The strength of adaptive technology has rippled out into the video gaming realm. On May 16 Microsoft reported the coming release of the Microsoft Xbox Adaptive Controller, which allows individuals who have extremely limited function in their upper extremities to take the controls of their favorite video game. For people affected by spinal cord injury, cerebral palsy, traumatic brain injury, or other challenging physical circumstances, the Microsoft Xbox Adaptive Controller brings individuals into the game who previously watched from the sidelines.

While Microsoft has stocked the gaming market with a variety of controllers lauded for their customization ability, comfort, and responsiveness, those devices uniformly share one shortcoming: their designers assume the user will have two hands.

“The latest controller for Xbox totally changes this script,” tech industry reporter, Jessica Conditt, says in a report about the new device. “It’s built for players with one hand, no hands, or lack of fine motor control.”

Erin Muston-Firsch, MSOT, looks on as Corey uses features built into the new adaptive controller to play video games with his twin brother, Zachary.

Erin Muston-Firsch, MSOT, looks on as Corey uses features built into the new adaptive controller to play video games with his twin brother, Zachary.

In contrast to the popular butterfly shape of conventional Xbox controllers, the adaptive controller is an 11-inch by 6-inch rectangle, loaded with 19 inputs on the back that correspond with every button on a conventional Xbox controller. Microsoft reports that the device can be connected to external switches, buttons, mounts, and joysticks. Accessories include a sip-puff joystick, a one-handed joystick, and hardware that allows the game to be controlled with one leg placed between two buttons.

An online video depicts how individuals affected by varying disabilities are using the adaptive controller.

Therapeutic Dimensions

For occupational therapists and physical therapists, the new adaptive controller may represent a device that not only has therapeutic qualities to be harnessed, but a way to reconnect patients recovering from injury with their favorite pastimes, and maintain personal relationships.

“Our role as occupational therapists is to get people back to doing,” says Erin Muston-Firsch, MSOT, a clinician at Craig Hospital, Denver, in a video that demonstrates how the controller is used by patients who have spinal cord injuries. The device is made to integrate smoothly and provide a user experience that will be familiar to experienced gamers.

For those who want to get back to gaming rather than be faced with a litany of technical glitches, Muston-Firsch says of the new controller, “It just works.”

 Jonah, a young video gamer, says the larger joysticks and larger buttons engineered into the new adaptive controller make it easier for him to operate the gaming platform.

Jonah, a young video gamer, says the larger joysticks and larger buttons engineered into the new adaptive controller make it easier for him to operate the gaming platform. Mike Luckett, at right, is a retired U.S. Army captain, who helped test the controller.

The device can also positively affect socialization, according to Muston-Firsch. In the video she explains that prior to a spinal cord injury a favorite pastime of a young male patient at Craig was to play video games regularly with his twin brother. The interaction provided a way for them to relate to each other prior to the injury. Muston-Firsch points out that the new controller’s “co-pilot” feature enabled the brothers to once again play video games with each other.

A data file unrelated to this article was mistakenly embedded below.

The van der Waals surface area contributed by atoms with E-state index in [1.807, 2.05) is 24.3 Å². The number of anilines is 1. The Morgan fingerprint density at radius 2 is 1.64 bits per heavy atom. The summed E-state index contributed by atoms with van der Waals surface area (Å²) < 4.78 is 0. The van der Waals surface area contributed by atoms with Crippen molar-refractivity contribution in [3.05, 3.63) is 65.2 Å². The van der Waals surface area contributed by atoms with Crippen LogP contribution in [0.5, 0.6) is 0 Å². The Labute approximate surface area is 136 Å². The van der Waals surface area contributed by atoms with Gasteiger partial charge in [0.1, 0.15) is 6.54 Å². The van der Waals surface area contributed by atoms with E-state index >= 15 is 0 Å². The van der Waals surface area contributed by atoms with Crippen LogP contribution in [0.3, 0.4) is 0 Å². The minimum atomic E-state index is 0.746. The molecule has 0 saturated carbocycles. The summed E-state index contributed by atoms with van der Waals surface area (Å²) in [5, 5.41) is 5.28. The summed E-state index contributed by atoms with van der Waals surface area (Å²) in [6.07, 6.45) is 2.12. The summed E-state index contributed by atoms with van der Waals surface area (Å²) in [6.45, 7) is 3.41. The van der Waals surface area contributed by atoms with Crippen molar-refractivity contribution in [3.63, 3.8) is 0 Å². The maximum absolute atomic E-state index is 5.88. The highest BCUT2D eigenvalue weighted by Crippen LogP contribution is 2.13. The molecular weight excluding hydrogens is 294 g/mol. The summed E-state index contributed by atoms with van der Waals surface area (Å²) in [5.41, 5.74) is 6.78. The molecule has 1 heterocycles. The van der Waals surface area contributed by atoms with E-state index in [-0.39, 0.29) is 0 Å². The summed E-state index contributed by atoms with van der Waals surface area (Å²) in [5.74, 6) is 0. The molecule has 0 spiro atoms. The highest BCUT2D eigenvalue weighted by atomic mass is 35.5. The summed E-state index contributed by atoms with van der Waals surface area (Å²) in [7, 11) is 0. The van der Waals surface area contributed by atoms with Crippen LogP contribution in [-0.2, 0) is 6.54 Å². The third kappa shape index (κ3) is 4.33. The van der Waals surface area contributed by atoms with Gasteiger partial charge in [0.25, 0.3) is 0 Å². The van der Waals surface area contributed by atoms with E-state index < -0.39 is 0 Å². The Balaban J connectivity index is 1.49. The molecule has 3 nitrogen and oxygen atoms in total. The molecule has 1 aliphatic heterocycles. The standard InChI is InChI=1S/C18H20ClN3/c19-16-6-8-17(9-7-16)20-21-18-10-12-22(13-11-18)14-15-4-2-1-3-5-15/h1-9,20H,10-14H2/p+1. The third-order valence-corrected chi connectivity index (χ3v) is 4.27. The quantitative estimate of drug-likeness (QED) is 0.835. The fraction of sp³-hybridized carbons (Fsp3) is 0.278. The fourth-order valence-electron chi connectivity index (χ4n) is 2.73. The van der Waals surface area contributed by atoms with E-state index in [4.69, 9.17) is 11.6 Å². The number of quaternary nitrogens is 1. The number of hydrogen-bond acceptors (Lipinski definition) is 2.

Engineers and Disabled Gamers Collaborate

The inspiration for the controller took root in 2014 when a Microsoft employee reportedly stumbled onto a Twitter photo that depicted a video game controller developed for injured war veterans. To participate in video games some veterans had to overcome obstacles created by multiple amputations, quadriplegia, and traumatic brain injury.

A collaboration of purposeful hacking followed, which helped fuel teamwork inside Microsoft’s Inclusive Tech Lab between the company’s hardware developers and gamers affected by disabilities who were brought into the lab for consultation.

Solomon Romney, who was born without fingers on his left hand, says the new adaptive controller is simple to use, and can be customized to how the user wants to interface with the device at any time.

Solomon Romney, who was born without fingers on his left hand, says the new adaptive controller is simple to use, and can be customized to how the user wants to interface with the device at any time.

“As the game platforms have gotten more sophisticated, the controllers have gotten more sophisticated, and [playing the games] started to get frustrating,” says a gamer identified only as ‘John,’ who is affected by cerebral palsy on his entire right side. He explains in an online video the how the interface allows him to engage in play.

Microsoft chief accessibility officer, Jenny Lay-Flurrie, notes in her May 16 blog entry that the device is designed primarily for gamers who have limited mobility. Furthermore, she says, the device will allow individuals to create a custom controller experience that is affordable, and will be adaptive to a variety of disabilities.

Lay-Flurrie writes: “We gained feedback from people with disabilities and collaborated with gamers to build an accessible controller from the ground up, and I think this will make a huge difference for gamers of all abilities — connecting more gamers than ever before.”

Individuals can request an email notification from Microsoft when the controller becomes available.

Frank Long is editorial director of Rehab Management and Physical Therapy Products. For more information, contact flong@medqor.com.